We try to design our workshops around 5 pillars:
Get off on the right foot: Always include an attention-grabbing entry question that will get participants present, thinking and interacting. Could be on a board on the way in – thoughts on a card or a dot on a scale. Take time to discuss and reflect before you start the business of the day
Create a contract: The intended outcome (and specific output) of the workshop should be displayed prominently and referred to early in the session. Participants should be clear on why it matters and what success in the workshop will mean for the organisation, for their team and for them personally. What do they need from you as a facilitator to make this happen? How will they behave with each other? Have these conversations and record the key points
Agree the underlying theme & bring something to the party: As you design the workshop, reflect on the key underlying theme. You may be creating a team charter or a business plan, but what is the learning & development theme that underpins proceedings? Is it better listening? Is it working more collaboratively? Agree the theme with the main client sponsor and come with something to share that will inject insight and energy in to the day. It could be a relevant TED talk or a model. If appropriate, consider including an experiential activity. Transfer the learning in to the context of the session – “How does this help us today?”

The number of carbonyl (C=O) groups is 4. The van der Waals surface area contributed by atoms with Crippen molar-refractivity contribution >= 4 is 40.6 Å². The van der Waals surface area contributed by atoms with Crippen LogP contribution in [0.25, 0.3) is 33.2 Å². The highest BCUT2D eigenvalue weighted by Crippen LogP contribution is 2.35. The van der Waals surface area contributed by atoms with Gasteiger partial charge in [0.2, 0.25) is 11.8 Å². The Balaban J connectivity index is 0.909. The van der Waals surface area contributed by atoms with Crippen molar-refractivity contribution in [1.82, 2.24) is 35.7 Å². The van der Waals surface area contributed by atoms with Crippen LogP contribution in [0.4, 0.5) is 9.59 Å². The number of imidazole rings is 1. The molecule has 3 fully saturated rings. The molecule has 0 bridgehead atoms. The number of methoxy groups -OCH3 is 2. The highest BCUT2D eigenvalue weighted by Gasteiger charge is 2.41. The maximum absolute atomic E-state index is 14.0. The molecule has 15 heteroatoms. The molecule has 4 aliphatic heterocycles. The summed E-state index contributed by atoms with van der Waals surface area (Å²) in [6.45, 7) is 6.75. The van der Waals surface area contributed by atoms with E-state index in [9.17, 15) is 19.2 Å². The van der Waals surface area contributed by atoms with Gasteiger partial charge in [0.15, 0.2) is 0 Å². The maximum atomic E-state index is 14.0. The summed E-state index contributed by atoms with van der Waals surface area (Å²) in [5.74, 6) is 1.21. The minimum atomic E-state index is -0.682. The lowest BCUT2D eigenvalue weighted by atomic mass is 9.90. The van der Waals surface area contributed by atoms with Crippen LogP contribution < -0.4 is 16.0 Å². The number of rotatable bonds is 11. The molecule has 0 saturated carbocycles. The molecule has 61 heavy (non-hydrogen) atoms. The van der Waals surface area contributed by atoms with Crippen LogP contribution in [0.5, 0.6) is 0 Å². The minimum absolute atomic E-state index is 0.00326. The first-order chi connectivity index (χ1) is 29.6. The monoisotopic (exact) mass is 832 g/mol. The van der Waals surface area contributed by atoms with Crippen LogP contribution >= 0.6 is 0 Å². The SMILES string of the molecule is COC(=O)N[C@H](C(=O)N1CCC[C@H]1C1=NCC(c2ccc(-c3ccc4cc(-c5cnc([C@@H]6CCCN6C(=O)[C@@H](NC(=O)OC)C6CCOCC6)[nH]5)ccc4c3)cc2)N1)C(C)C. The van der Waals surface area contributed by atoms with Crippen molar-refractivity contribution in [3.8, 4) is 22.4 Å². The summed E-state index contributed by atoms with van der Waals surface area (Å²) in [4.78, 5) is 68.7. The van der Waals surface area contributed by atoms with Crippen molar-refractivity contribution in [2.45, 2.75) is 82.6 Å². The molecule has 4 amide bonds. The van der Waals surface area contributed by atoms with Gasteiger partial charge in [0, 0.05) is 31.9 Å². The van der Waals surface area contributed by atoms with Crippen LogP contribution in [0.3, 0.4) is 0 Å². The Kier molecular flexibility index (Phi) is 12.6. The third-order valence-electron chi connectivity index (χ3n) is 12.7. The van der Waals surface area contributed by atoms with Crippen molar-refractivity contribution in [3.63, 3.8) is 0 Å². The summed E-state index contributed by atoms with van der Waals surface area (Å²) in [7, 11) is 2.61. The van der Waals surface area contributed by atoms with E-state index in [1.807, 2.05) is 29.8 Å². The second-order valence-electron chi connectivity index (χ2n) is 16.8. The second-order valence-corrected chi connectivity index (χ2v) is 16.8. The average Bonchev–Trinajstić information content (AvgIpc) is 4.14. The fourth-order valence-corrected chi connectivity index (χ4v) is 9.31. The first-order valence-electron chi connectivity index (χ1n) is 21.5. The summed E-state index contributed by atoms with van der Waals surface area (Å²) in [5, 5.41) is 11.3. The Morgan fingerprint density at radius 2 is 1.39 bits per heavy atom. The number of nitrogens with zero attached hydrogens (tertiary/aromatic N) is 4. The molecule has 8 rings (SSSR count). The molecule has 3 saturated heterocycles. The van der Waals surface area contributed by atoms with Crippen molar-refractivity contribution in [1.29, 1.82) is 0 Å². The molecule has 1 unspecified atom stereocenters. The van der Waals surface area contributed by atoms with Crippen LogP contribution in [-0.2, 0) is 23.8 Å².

Coach the context givers – It is likely that some participants will need to share information with the group – figures, plans, reports, reviews etc. Make it your business to engage with them in advance of the session. Try to avoid long Powerpoint presentations that kill the energy in the room. How best can they put across their message? Pre-reads? Creative ideas? Exhibition style?
Open and closed modes – Create the agenda around questions that start open and expansive and then focus on specifics and action. The early stages should be open questions with an emphasis on creativity and generative listening and thinking. There should then be a clear change of clear at a key point in the day in to closed mode, with a focus on reaching alignment and clear next steps. The last hour should be devoted to harvesting actions and next steps.